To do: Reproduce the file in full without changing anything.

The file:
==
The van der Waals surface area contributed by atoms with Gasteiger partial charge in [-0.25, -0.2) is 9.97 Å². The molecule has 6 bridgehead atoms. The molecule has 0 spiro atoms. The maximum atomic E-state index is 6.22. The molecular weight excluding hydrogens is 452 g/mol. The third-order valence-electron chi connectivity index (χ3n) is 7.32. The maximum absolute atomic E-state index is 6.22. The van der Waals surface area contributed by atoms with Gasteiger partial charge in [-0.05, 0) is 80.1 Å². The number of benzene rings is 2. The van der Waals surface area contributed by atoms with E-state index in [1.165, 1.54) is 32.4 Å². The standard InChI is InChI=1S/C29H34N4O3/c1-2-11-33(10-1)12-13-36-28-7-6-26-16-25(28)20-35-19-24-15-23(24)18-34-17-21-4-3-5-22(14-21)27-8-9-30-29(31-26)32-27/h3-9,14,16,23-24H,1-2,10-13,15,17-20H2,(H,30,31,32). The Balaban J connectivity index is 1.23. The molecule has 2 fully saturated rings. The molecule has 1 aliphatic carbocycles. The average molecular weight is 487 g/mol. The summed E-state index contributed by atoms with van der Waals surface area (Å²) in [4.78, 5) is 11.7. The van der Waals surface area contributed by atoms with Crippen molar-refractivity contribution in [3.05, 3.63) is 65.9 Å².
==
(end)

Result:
The van der Waals surface area contributed by atoms with Gasteiger partial charge in [-0.25, -0.2) is 9.97 Å². The molecule has 6 bridgehead atoms. The molecule has 0 spiro atoms. The maximum atomic E-state index is 6.22. The molecular weight excluding hydrogens is 452 g/mol. The third-order valence-electron chi connectivity index (χ3n) is 7.32. The maximum absolute atomic E-state index is 6.22. The van der Waals surface area contributed by atoms with Gasteiger partial charge in [-0.05, 0) is 80.1 Å². The number of benzene rings is 2. The van der Waals surface area contributed by atoms with E-state index in [1.165, 1.54) is 32.4 Å². The standard InChI is InChI=1S/C29H34N4O3/c1-2-11-33(10-1)12-13-36-28-7-6-26-16-25(28)20-35-19-24-15-23(24)18-34-17-21-4-3-5-22(14-21)27-8-9-30-29(31-26)32-27/h3-9,14,16,23-24H,1-2,10-13,15,17-20H2,(H,30,31,32). The Balaban J connectivity index is 1.23. The molecule has 2 fully saturated rings. The molecule has 1 aliphatic carbocycles. The average molecular weight is 487 g/mol. The summed E-state index contributed by atoms with van der Waals surface area (Å²) in [4.78, 5) is 11.7. The van der Waals surface area contributed by atoms with Crippen molar-refractivity contribution in [3.05, 3.63) is 65.9 Å².